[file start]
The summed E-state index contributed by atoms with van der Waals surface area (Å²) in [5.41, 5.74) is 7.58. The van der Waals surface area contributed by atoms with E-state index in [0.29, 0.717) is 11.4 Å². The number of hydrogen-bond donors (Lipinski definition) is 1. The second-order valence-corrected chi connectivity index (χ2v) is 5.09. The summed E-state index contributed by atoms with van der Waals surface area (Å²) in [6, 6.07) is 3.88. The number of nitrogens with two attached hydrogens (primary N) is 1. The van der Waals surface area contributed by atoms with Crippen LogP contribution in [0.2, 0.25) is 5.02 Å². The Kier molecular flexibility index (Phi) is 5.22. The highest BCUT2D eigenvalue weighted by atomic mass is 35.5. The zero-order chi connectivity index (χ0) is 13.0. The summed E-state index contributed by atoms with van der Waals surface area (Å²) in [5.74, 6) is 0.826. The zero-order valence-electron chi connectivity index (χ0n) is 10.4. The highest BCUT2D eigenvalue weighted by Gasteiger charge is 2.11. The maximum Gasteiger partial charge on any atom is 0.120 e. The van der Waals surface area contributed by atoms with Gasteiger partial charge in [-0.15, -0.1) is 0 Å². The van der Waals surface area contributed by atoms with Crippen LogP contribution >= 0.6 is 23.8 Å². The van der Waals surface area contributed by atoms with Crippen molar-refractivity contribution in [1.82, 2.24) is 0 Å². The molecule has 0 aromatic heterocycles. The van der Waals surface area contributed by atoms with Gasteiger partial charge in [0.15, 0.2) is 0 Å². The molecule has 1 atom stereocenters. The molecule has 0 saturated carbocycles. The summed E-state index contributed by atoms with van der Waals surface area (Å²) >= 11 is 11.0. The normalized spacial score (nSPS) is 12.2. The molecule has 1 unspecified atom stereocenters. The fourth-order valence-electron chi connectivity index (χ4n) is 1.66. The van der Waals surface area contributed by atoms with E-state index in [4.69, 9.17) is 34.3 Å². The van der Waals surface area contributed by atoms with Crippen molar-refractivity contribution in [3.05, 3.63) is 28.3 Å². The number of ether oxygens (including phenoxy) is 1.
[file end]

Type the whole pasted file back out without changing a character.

The summed E-state index contributed by atoms with van der Waals surface area (Å²) in [5.41, 5.74) is 7.58. The van der Waals surface area contributed by atoms with E-state index in [0.29, 0.717) is 11.4 Å². The number of hydrogen-bond donors (Lipinski definition) is 1. The second-order valence-corrected chi connectivity index (χ2v) is 5.09. The summed E-state index contributed by atoms with van der Waals surface area (Å²) in [6, 6.07) is 3.88. The number of nitrogens with two attached hydrogens (primary N) is 1. The van der Waals surface area contributed by atoms with Crippen LogP contribution in [0.2, 0.25) is 5.02 Å². The Kier molecular flexibility index (Phi) is 5.22. The highest BCUT2D eigenvalue weighted by atomic mass is 35.5. The zero-order chi connectivity index (χ0) is 13.0. The summed E-state index contributed by atoms with van der Waals surface area (Å²) in [5.74, 6) is 0.826. The zero-order valence-electron chi connectivity index (χ0n) is 10.4. The highest BCUT2D eigenvalue weighted by Gasteiger charge is 2.11. The maximum Gasteiger partial charge on any atom is 0.120 e. The van der Waals surface area contributed by atoms with Gasteiger partial charge in [-0.15, -0.1) is 0 Å². The van der Waals surface area contributed by atoms with Crippen LogP contribution >= 0.6 is 23.8 Å². The van der Waals surface area contributed by atoms with Crippen molar-refractivity contribution in [1.82, 2.24) is 0 Å². The molecule has 0 aromatic heterocycles. The van der Waals surface area contributed by atoms with Gasteiger partial charge in [0.15, 0.2) is 0 Å². The molecule has 1 atom stereocenters. The molecule has 0 saturated carbocycles. The summed E-state index contributed by atoms with van der Waals surface area (Å²) >= 11 is 11.0. The normalized spacial score (nSPS) is 12.2. The molecule has 1 unspecified atom stereocenters. The fourth-order valence-electron chi connectivity index (χ4n) is 1.66. The van der Waals surface area contributed by atoms with E-state index in [4.69, 9.17) is 34.3 Å². The van der Waals surface area contributed by atoms with Crippen molar-refractivity contribution in [3.05, 3.63) is 28.3 Å². The number of ether oxygens (including phenoxy) is 1.